The latest instalment of my crazy life took place on the west coast of the united states, a place generally quite close to my heart, not only for being geek mecca, but because I genuinely feel at home in San Francisco. But I jump ahead. The plan was a long weekend stateside at BIL Conference, a fantastic unconference style event full of real science geeks, artists, and generally incredibly clever people. The co-conspirators were two colleagues from both work and a social enterprise project I am working in called One Click Organisations.
Friday lunchtime we were chauffeured to Virgin’s Terminal 3 at Heathrow courtesy of James (t) and treated to Premium Economy check in thanks to Charles’ (t) Silver Flying Club membership. Fortunately the traffic wasn’t too bad and we were spared sometime in Duty Free where James carried around my Globe Trotter whilst I rushed from shop to shop desperately trying to find a bag to match my dress, replacing the one I managed to leave at home (Classic, I know, but what can you do.) Eventually I settled on an awesome punk-like Burberry design, and parted with a horrendous sum of money, such is the life of an LA Socialite. But more on that later.
When we landed in Los Angeles I discovered that the Small SUV I had rented for a few days was large enough to engulf my entire Ford KA, inside it’s body. The monster truck (a Nissan Rogue) was, however, quite pleasant to drive, and was a very pretty blue.
BIL Conference itself was a bit of a blur, with James and I heading up to downtown Los Angles the first night for an evening of black tie partying, champagne, and debauchery at a Black Card Circle Foundation event. The night was full of insanity, as usual happens when Tara Hunt (t) and I are put in a room together: we were thrown off a bed whilst posing for a photographer because it wasn’t a “real bed” (how wonderfully existential), attempted to drink Courvoisier perfume, and I tried to bribe my way into a closed charity auction. All of this fuelled by vast quantities of free (or paid-for-in-the-ticket-price) alcohol. At the somewhat early close of the evening, we were due to be whisked away in a porn limo to The Standard (which happened to be the hotel we were staying in) for the after party on the roof. Somehow, our driver got mixed up, and we found ourselves in a Venice Beach beach front house, with a crate or so of champagne, awesome company, and even more debauchery. I can only assume that James took us back to the hotel in a taxi at some point, I don’t remember much after the second bottle of Veuve…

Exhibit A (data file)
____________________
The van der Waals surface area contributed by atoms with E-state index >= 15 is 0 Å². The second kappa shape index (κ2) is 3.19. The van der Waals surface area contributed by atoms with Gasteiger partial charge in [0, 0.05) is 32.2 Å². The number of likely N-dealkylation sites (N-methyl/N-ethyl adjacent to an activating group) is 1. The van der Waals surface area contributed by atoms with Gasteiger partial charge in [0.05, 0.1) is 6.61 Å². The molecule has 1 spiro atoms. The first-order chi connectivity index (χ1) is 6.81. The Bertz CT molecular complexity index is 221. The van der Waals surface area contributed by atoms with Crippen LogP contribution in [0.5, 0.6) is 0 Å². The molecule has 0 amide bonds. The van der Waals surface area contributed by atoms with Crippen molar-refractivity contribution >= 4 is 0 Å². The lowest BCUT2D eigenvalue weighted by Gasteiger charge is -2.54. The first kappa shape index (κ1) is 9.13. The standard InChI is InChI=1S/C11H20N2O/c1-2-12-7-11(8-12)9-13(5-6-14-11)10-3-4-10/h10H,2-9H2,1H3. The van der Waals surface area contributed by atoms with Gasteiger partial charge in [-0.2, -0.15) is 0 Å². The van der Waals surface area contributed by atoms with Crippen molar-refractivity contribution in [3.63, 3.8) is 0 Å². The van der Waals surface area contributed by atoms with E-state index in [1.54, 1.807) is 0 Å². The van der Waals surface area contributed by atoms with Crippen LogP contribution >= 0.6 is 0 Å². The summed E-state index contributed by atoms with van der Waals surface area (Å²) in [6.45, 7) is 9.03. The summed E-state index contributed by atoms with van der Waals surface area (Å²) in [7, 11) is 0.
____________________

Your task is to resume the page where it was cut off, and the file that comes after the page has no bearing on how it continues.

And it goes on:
The following day we were back at BIL where I presented my short talk on Democratic Source Development, a principle we developed in One Click for open source development which affords all members of the core development team an equal say in what happens. We finally ended up in a seaside bar chilling and chatting. What really set BIL apart from other similar events such as BarCamp was the type of people it attracted. Everyone was really top of their field with very few people in the barcamp stereotypes of web development and social media, more of a focus on scientists (with an interesting emphasis on neuroscience) and artists doing some incredibly creative work. There was much of talk about the crossover of art and science, future science and lots of very cutting edge work. An unmissable conference for anyone who is a real science geek. I really hope that BIL Global (to coincide with TED Global) in Oxford lives up to it’s forerunners - yes this is an offer to help in the planning and running of that conference, I’ve been totally sold!
I finished my long weekend with a flying 28 hour visit to San Francisco where I was hosted by the the wonderful Tara Hunt and Jen Myronuk (t). I wish my stay with them could have been longer, but work (and the fact I was now eating into holiday days) beckoned me back to the UK. I spent my final morning working at Citizen Space, a co-working founded by Tara, and frequented by SF’s top geeks, an excellent place to spend a working day. In fact, the announcement for BarCampLondon tickets was sent from Citizen Space, an apt location given the history of BarCamp.
On return to the UK I met a very interest photographer on the plane with whom I chatted for a few hours before drifting to sleep in my 4 seat, economy class bed, thanks to Virgin Atlantic economy saving measure of closing the middle section of the plane for takeoff, allowing the quickest of us to make our move on entire rows once the seat belt sign had been switched off.
And all of this in just in some 100 hours! Where to next? Check my dopplr!